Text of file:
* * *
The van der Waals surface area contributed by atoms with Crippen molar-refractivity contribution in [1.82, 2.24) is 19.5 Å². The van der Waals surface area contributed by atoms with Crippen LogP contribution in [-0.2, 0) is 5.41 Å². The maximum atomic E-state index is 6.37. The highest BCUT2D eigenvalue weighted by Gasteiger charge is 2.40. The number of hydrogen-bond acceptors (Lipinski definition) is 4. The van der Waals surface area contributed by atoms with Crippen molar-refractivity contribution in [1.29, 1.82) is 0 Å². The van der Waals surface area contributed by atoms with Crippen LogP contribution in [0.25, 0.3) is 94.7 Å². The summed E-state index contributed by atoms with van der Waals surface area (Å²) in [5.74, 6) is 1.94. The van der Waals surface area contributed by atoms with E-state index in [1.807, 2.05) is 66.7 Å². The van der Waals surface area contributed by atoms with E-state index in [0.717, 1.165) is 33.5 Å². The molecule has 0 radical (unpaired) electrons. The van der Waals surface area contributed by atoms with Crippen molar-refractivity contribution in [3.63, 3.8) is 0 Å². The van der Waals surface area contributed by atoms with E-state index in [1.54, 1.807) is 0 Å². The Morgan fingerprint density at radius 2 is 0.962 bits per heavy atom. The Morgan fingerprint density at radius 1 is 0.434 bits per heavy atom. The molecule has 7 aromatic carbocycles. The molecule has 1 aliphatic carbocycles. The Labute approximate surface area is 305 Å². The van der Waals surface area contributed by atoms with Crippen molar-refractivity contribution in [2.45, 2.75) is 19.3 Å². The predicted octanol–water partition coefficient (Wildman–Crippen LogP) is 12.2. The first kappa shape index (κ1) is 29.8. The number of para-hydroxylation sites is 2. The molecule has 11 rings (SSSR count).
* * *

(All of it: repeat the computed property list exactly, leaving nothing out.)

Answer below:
The van der Waals surface area contributed by atoms with Crippen molar-refractivity contribution in [1.82, 2.24) is 19.5 Å². The van der Waals surface area contributed by atoms with Crippen LogP contribution in [-0.2, 0) is 5.41 Å². The maximum atomic E-state index is 6.37. The highest BCUT2D eigenvalue weighted by Gasteiger charge is 2.40. The number of hydrogen-bond acceptors (Lipinski definition) is 4. The van der Waals surface area contributed by atoms with Crippen molar-refractivity contribution in [1.29, 1.82) is 0 Å². The van der Waals surface area contributed by atoms with Crippen LogP contribution in [0.25, 0.3) is 94.7 Å². The summed E-state index contributed by atoms with van der Waals surface area (Å²) in [5.74, 6) is 1.94. The van der Waals surface area contributed by atoms with E-state index in [1.807, 2.05) is 66.7 Å². The van der Waals surface area contributed by atoms with E-state index in [0.717, 1.165) is 33.5 Å². The molecule has 0 radical (unpaired) electrons. The van der Waals surface area contributed by atoms with Crippen molar-refractivity contribution in [3.63, 3.8) is 0 Å². The van der Waals surface area contributed by atoms with E-state index in [1.54, 1.807) is 0 Å². The Morgan fingerprint density at radius 2 is 0.962 bits per heavy atom. The Morgan fingerprint density at radius 1 is 0.434 bits per heavy atom. The molecule has 7 aromatic carbocycles. The molecule has 1 aliphatic carbocycles. The Labute approximate surface area is 305 Å². The van der Waals surface area contributed by atoms with Crippen molar-refractivity contribution in [2.45, 2.75) is 19.3 Å². The predicted octanol–water partition coefficient (Wildman–Crippen LogP) is 12.2. The first kappa shape index (κ1) is 29.8. The number of para-hydroxylation sites is 2. The molecule has 11 rings (SSSR count).